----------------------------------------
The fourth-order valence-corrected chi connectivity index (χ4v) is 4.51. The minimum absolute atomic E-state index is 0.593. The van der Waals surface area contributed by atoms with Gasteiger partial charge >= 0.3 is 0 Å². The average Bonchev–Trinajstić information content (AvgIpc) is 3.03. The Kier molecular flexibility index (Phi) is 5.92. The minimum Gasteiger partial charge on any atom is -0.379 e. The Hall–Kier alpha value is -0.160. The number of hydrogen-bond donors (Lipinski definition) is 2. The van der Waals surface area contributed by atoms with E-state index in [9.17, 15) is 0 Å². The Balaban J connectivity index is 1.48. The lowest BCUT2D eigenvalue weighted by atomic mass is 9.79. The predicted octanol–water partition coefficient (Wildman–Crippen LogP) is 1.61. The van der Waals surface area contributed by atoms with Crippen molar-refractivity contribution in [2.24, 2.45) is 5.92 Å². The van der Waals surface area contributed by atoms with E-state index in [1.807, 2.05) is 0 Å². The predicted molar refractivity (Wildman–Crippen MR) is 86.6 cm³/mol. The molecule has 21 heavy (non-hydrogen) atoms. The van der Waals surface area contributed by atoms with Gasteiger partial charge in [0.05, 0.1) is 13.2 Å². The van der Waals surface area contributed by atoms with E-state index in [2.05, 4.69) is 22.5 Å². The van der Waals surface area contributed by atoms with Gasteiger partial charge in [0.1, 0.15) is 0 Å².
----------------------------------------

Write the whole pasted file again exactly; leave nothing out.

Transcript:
The fourth-order valence-corrected chi connectivity index (χ4v) is 4.51. The minimum absolute atomic E-state index is 0.593. The van der Waals surface area contributed by atoms with Gasteiger partial charge >= 0.3 is 0 Å². The average Bonchev–Trinajstić information content (AvgIpc) is 3.03. The Kier molecular flexibility index (Phi) is 5.92. The minimum Gasteiger partial charge on any atom is -0.379 e. The Hall–Kier alpha value is -0.160. The number of hydrogen-bond donors (Lipinski definition) is 2. The van der Waals surface area contributed by atoms with E-state index in [9.17, 15) is 0 Å². The Balaban J connectivity index is 1.48. The lowest BCUT2D eigenvalue weighted by atomic mass is 9.79. The predicted octanol–water partition coefficient (Wildman–Crippen LogP) is 1.61. The van der Waals surface area contributed by atoms with Crippen molar-refractivity contribution in [2.24, 2.45) is 5.92 Å². The van der Waals surface area contributed by atoms with E-state index in [1.807, 2.05) is 0 Å². The predicted molar refractivity (Wildman–Crippen MR) is 86.6 cm³/mol. The molecule has 21 heavy (non-hydrogen) atoms. The van der Waals surface area contributed by atoms with Gasteiger partial charge in [0.05, 0.1) is 13.2 Å². The van der Waals surface area contributed by atoms with E-state index in [2.05, 4.69) is 22.5 Å². The van der Waals surface area contributed by atoms with Gasteiger partial charge in [0.1, 0.15) is 0 Å².